After months of wrangling, a parliamentary panel on electoral reforms on Wednesday directed the Election Commission of Pakistan (ECP) to procure electronic voting machines (EVMs) by September 2016 for experimental use with a view for formal deployment, despite strong reservations from the top electoral body. “ECP will procure EVMs by September this year and use it in any by-polls,” announced Minister for Climate Change Zahid Hamid, who heads an eight member sub-committee of the parliamentary committee on electoral reforms, in Islamabad on Wednesday. “If the experiment is successful, next general elections will be held through electronic voting.”
After the use of ‘magnetic ink’ as a verification method failed during the 2013 general elections, a number of political parties had demanded electoral reforms, including the deployment of EVMs, to minimise rigging. A parliamentary panel has been deliberating deployment of the machine for months now with the ECP even conducting a few experiments in this regard.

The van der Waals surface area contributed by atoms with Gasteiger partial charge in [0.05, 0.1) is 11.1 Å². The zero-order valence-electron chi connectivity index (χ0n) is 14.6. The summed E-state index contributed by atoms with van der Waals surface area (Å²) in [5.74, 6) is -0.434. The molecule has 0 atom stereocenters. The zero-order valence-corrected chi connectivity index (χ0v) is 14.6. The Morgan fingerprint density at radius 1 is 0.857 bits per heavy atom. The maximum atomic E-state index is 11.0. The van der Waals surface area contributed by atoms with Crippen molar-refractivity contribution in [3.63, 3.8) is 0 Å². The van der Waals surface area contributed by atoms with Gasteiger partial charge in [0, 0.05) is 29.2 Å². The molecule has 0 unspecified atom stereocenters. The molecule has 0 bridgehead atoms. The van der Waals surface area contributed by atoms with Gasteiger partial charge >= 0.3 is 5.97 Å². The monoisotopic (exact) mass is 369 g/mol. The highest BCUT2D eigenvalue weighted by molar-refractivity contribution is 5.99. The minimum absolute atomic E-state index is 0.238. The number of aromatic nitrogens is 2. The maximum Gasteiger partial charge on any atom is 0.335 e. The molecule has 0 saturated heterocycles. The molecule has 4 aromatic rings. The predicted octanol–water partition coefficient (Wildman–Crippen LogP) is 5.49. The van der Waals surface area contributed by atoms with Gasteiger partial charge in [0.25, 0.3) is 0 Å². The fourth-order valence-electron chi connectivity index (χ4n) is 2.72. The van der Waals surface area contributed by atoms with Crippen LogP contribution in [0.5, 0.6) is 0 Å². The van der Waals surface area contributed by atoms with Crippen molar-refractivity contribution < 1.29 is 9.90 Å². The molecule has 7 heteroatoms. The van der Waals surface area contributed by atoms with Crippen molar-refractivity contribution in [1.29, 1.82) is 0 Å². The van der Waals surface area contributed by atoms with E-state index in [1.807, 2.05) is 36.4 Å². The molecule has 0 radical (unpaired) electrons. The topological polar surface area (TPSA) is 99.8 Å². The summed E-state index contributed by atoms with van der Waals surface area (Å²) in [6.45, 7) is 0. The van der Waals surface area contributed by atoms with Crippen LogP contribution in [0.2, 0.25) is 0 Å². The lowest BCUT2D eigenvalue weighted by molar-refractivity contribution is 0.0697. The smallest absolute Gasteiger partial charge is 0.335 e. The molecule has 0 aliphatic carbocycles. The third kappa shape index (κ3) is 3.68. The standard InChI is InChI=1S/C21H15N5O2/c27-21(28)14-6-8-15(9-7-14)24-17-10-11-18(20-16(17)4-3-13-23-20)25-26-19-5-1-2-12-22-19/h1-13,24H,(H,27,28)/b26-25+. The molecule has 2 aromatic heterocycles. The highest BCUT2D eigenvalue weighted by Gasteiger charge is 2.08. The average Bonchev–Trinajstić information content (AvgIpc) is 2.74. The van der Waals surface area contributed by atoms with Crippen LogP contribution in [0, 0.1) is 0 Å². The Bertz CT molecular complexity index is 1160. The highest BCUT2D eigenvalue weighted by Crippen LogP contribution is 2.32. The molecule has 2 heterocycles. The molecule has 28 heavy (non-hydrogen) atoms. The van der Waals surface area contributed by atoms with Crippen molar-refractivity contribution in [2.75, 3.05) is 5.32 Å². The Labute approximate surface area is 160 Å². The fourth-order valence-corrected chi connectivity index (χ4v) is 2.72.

But the proposals reviewed by the sub-committee over the past year had failed to convince it. An experiment conducted by the electoral body during a by-election in NA-19 Haripur, had offered discouraging results.
Despite the reservations, Hamid said the committee had on Wednesday decided to grant its principled approval for the ECP to float tenders of procuring EVMs and using them experimentally in by-polls before the end of the year. Should the experiment prove successful, it would pave the way for their deployment in the 2018 general elections.